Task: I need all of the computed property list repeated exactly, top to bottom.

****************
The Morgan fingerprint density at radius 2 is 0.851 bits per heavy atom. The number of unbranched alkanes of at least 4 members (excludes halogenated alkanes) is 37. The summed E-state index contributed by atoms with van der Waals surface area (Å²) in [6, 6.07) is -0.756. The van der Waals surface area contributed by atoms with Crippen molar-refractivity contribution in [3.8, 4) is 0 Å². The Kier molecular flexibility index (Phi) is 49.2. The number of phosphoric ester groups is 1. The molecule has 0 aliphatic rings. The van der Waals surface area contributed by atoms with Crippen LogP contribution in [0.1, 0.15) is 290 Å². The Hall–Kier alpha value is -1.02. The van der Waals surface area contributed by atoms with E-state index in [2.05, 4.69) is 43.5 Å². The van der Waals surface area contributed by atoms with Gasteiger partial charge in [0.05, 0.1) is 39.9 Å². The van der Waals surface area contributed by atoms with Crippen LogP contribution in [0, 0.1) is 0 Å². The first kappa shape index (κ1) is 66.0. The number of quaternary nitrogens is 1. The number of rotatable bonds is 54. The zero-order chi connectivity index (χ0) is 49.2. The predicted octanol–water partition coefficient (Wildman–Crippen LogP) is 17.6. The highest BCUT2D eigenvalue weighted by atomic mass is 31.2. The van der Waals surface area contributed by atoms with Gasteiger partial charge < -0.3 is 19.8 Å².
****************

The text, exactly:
The Morgan fingerprint density at radius 2 is 0.851 bits per heavy atom. The number of unbranched alkanes of at least 4 members (excludes halogenated alkanes) is 37. The summed E-state index contributed by atoms with van der Waals surface area (Å²) in [6, 6.07) is -0.756. The van der Waals surface area contributed by atoms with Crippen molar-refractivity contribution in [3.8, 4) is 0 Å². The Kier molecular flexibility index (Phi) is 49.2. The number of phosphoric ester groups is 1. The molecule has 0 aliphatic rings. The van der Waals surface area contributed by atoms with Crippen LogP contribution in [0.1, 0.15) is 290 Å². The Hall–Kier alpha value is -1.02. The van der Waals surface area contributed by atoms with E-state index in [2.05, 4.69) is 43.5 Å². The van der Waals surface area contributed by atoms with Gasteiger partial charge in [0.05, 0.1) is 39.9 Å². The van der Waals surface area contributed by atoms with Crippen LogP contribution in [0, 0.1) is 0 Å². The first kappa shape index (κ1) is 66.0. The number of quaternary nitrogens is 1. The number of rotatable bonds is 54. The zero-order chi connectivity index (χ0) is 49.2. The predicted octanol–water partition coefficient (Wildman–Crippen LogP) is 17.6. The highest BCUT2D eigenvalue weighted by atomic mass is 31.2. The van der Waals surface area contributed by atoms with Gasteiger partial charge < -0.3 is 19.8 Å².